Wednesday, March 9, 2011

Symptoms of the Modernist Disease

The Evening, the Morning and the Night

As a black woman writing science fiction Octavia Butler admits to constantly dealing with the question, "What good is science fiction to Black people?" Her response was, "At its best, science fiction stimulates
imagination and creativity. It gets reader and writer off the beaten track, off the narrow, narrow footpath of what "everyone" is saying, doing, thinking- whoever "everyone" happens to be this year. And what good is all this to Black people?" (page 134-135). I would argue that it is as important as any other literature to readers, especially Black people. Thus by her own admission science fiction is a way to look again at what we are doing as a society. Science fiction brings with it a hint of stereotype as is inherent in genre by way of focusing on topical issues and enlarging them to occupy a space of cosmic importance.

It is in this light that the short story "The Evening and the Morning and the Night" functions as an examination of the modernist condition of people, black or white, in the world. Lynn expresses a real dread of failing to meet the challenges before her. "For long, irrational minutes, I was convinced that somehow if I turned, I would see myself standing there, gray and old, growing small in the distance, vanishing" (page 68). In this quote she displays an extreme fear of fading away and not accomplishing anything in her lifetime. One of the questions I still haven't found an answer to is how much of this is due to her disease and how much is related to her position as a person in society?

Butler examines several issues of all people through the lense of a specific group of people subject to a degenerative disease known as Duryea-Gode disease (DGD). DGD is influenced by three real world diseases: Huntington's disease, phenylketonuria (PKU), and Lesch-Nyhan. The specific symptoms of which relate to the dominance of the disease in all offspring, the necessity of dietary restrictions, and a desire to self-harm leading to eventual mental impairment.

The long-run symptoms are not pertinent to this discussion, as the Butler chose to focus the story on a woman still in her twenties looking to establish herself in a world which she is slightly askance of by virtue of her genetics. This feeling of otherness works on a number of levels as a metaphor for displaced youth, black people in society, women's role in society, and especially black women in society. Sufferers of DGD are prone to a number of immediate symptoms including burning out faster than most other people, a drive to leave a mark before their premature deaths by the disease, alienation from others, and a feeling of being trapped in their body.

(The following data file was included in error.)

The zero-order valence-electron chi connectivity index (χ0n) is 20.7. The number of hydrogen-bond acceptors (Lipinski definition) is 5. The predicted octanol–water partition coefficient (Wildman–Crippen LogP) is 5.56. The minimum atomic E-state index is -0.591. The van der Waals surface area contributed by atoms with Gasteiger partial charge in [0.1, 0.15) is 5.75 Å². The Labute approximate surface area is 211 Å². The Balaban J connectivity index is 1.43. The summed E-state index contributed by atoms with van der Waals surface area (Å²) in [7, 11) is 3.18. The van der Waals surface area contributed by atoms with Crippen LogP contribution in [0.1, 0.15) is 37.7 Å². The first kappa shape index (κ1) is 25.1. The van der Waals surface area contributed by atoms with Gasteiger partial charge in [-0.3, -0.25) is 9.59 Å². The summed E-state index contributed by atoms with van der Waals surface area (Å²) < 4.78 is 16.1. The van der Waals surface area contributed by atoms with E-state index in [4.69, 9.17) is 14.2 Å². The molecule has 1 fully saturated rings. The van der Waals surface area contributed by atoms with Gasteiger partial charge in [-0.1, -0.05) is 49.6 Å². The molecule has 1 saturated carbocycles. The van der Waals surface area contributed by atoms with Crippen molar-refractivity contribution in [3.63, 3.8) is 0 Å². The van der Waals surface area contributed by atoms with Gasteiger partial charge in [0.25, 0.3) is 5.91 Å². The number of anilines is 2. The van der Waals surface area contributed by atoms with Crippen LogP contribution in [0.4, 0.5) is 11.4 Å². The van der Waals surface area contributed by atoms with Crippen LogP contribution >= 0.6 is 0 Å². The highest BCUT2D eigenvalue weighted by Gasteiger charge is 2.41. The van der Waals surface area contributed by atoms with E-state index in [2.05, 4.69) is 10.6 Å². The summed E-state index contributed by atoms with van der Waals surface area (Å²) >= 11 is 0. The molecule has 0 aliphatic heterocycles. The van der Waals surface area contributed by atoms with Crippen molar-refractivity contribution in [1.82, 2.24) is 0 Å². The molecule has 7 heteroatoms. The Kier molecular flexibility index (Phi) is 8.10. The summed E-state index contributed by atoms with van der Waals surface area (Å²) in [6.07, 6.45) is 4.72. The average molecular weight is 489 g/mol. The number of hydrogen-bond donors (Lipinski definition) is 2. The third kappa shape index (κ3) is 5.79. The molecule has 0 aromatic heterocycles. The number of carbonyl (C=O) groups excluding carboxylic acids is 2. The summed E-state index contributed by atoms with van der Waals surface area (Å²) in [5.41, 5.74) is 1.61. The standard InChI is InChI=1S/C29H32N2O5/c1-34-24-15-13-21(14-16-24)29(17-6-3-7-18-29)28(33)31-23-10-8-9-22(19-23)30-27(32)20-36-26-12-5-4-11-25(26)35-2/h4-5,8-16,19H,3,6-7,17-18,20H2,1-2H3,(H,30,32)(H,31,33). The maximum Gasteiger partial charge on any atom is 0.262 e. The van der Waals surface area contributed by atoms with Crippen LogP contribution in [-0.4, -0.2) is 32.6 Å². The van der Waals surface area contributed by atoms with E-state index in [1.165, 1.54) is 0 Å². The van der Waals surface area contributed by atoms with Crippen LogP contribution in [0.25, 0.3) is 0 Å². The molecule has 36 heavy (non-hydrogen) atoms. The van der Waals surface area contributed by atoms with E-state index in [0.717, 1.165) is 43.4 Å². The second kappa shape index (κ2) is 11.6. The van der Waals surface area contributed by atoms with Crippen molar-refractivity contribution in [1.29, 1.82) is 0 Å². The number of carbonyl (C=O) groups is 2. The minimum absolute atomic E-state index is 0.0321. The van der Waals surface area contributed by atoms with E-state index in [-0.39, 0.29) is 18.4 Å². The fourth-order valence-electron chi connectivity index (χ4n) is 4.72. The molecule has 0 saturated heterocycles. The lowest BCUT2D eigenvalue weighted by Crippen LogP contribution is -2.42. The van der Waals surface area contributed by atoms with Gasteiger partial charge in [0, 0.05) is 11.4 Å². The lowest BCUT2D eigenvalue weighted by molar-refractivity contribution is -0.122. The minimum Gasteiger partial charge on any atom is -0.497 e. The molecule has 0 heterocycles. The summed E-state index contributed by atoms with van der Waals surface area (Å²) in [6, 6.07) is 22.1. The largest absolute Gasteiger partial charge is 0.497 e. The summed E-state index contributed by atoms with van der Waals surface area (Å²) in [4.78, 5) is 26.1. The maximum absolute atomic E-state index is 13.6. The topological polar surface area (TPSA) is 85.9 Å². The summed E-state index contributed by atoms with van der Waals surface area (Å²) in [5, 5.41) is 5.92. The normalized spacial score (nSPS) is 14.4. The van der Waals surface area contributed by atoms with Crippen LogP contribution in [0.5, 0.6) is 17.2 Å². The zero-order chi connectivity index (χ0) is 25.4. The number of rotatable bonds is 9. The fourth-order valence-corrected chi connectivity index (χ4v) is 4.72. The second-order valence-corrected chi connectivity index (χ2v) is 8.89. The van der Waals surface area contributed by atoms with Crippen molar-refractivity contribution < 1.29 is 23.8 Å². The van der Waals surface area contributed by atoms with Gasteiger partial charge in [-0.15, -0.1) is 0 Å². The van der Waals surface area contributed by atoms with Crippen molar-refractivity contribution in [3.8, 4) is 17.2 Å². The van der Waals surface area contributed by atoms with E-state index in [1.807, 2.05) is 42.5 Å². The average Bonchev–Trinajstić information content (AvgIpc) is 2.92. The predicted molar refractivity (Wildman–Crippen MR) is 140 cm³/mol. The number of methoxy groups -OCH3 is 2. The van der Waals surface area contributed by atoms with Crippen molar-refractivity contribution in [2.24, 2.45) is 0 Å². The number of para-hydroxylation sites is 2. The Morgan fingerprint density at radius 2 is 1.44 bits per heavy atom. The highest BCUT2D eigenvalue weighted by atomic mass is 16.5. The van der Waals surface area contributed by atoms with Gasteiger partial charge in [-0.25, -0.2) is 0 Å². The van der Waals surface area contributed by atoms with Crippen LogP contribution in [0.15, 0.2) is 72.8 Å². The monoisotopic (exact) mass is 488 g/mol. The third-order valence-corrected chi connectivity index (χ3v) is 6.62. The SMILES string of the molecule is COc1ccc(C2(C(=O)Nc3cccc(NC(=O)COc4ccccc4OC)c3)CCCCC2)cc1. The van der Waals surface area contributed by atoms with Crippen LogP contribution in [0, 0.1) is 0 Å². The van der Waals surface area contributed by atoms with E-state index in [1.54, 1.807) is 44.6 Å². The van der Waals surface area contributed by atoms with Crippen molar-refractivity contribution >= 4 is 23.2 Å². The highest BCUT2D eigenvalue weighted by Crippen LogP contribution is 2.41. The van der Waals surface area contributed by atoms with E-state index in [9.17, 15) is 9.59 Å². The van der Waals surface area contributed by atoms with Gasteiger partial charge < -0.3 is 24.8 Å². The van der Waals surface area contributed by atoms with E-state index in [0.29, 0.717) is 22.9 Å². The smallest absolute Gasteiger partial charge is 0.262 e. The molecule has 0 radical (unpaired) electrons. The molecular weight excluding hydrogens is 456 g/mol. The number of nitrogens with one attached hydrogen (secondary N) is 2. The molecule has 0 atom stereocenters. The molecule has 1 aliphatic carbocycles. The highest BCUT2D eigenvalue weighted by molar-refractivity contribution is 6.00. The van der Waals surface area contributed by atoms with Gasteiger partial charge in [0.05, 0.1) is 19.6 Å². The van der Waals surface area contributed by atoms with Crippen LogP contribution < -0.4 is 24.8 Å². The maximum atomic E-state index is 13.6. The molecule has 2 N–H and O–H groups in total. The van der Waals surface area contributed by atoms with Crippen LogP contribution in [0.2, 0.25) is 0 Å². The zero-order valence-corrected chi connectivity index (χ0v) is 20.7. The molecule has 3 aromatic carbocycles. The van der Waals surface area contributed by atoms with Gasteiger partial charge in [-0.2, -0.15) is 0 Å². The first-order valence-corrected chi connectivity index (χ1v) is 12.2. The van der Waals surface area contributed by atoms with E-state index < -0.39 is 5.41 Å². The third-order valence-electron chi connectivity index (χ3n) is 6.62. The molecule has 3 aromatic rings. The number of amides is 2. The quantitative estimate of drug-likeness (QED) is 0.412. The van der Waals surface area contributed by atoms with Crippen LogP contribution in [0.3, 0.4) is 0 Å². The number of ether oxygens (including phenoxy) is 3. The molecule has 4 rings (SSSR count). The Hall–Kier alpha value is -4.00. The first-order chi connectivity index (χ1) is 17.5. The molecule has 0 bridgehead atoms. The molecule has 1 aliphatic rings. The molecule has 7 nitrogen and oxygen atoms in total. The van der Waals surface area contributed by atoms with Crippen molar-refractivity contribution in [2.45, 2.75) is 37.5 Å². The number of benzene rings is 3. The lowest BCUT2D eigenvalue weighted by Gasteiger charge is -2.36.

Pablo Picasso displays Modernism in action
Many of these symptoms seem pretty typical to people in Modernist literature. A shorter-lifespan gives them a different perspective on human accomplishment than others, and is most likely the cause of their great breakthroughs in the scientific fields. Their alienation from others is not a direct effect of the disease, but rather a result of outside perception on their dominant disorder. Finally, their feeling of being trapped in their bodies is a deliberate reference to eastern religions. As Butler described it, the DGDs feels "imprisoned within their own flesh, and that the flesh is somehow not truly part of them" (page 70). This belief isn't necessarily tied to the disease, as many different religions including Buddhism hold that the body is a trap for the spirit and that only through accomplishments can we seek a higher vessel in our next trip through the world.

Their shorter-lifespans may exacerbate the problems facing all people for those suffering from DGD, yet that doesn't make them any different from any historically mistreated or distrusted group. Through this genetic disorder Butler is able to take on issues of social Darwinism, racial superiority, and other divides in society by way of discussing a very real genetic distinction between the in-group and the out-group. Lynn seeks to justify this in a dialogue resisting the genetic. She claims that the reason DGDs were good at the sciences was "terror and a kind of driving hopelessness" (page 37). She denies that this drive towards the sciences is anything but a indirect result of the disease, choosing to believe that it stems from their shorter lifespan rather than a genetic predisposition. Lynn adds dismissively, "healthy people have all the time in the world for stupid generalizations and short attention spans" (page 39). The implication is there though.

Beatrice relates the story of the man who constructed the locks in Dilg as "nobody in particular... But sometime in his life he read a science-fiction story in which palmprint locks were a given. He went that story one better by creating one that responded to voice or palm" (page 65). This ties back to the underlying implication that science fiction holds some of the answers, whether they be as metaphors for current societal ills or as inspiration for steps forward in the fields of technology, genetics, and especially how society would best cope with these changes.


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